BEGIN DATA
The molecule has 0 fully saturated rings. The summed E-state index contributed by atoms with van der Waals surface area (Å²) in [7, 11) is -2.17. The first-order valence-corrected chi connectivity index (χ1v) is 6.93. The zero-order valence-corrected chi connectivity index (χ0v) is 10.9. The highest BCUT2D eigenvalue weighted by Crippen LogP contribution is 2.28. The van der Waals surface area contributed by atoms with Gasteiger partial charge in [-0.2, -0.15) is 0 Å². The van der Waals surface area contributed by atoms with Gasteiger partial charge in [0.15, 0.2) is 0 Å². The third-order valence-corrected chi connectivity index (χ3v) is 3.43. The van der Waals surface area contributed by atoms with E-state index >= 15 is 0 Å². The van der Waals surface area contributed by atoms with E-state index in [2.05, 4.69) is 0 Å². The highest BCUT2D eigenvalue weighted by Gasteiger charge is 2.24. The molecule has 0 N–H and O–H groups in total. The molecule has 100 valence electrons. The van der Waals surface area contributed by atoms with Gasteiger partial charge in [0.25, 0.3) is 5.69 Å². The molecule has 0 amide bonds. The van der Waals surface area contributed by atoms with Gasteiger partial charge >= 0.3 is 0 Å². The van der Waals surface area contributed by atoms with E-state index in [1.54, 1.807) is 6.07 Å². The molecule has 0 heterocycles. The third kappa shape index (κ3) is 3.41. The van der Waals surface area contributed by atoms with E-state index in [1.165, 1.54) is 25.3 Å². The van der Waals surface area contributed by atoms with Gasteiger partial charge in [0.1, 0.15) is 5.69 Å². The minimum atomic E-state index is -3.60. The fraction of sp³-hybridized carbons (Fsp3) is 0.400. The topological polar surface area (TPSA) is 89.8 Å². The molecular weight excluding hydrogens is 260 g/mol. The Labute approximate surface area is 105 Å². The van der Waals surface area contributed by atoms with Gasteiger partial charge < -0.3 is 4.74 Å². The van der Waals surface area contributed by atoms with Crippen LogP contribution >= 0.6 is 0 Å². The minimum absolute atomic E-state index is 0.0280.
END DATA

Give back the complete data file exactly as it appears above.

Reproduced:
The molecule has 0 fully saturated rings. The summed E-state index contributed by atoms with van der Waals surface area (Å²) in [7, 11) is -2.17. The first-order valence-corrected chi connectivity index (χ1v) is 6.93. The zero-order valence-corrected chi connectivity index (χ0v) is 10.9. The highest BCUT2D eigenvalue weighted by Crippen LogP contribution is 2.28. The van der Waals surface area contributed by atoms with Gasteiger partial charge in [-0.2, -0.15) is 0 Å². The van der Waals surface area contributed by atoms with Gasteiger partial charge in [0.15, 0.2) is 0 Å². The third-order valence-corrected chi connectivity index (χ3v) is 3.43. The van der Waals surface area contributed by atoms with E-state index >= 15 is 0 Å². The van der Waals surface area contributed by atoms with E-state index in [2.05, 4.69) is 0 Å². The highest BCUT2D eigenvalue weighted by Gasteiger charge is 2.24. The molecule has 0 N–H and O–H groups in total. The molecule has 100 valence electrons. The van der Waals surface area contributed by atoms with Gasteiger partial charge in [0.25, 0.3) is 5.69 Å². The molecule has 0 amide bonds. The van der Waals surface area contributed by atoms with Gasteiger partial charge >= 0.3 is 0 Å². The van der Waals surface area contributed by atoms with E-state index in [1.54, 1.807) is 6.07 Å². The molecule has 0 heterocycles. The third kappa shape index (κ3) is 3.41. The van der Waals surface area contributed by atoms with E-state index in [1.165, 1.54) is 25.3 Å². The van der Waals surface area contributed by atoms with Gasteiger partial charge in [0.1, 0.15) is 5.69 Å². The minimum atomic E-state index is -3.60. The fraction of sp³-hybridized carbons (Fsp3) is 0.400. The topological polar surface area (TPSA) is 89.8 Å². The molecular weight excluding hydrogens is 260 g/mol. The Labute approximate surface area is 105 Å². The van der Waals surface area contributed by atoms with Gasteiger partial charge < -0.3 is 4.74 Å². The van der Waals surface area contributed by atoms with Crippen LogP contribution >= 0.6 is 0 Å². The minimum absolute atomic E-state index is 0.0280.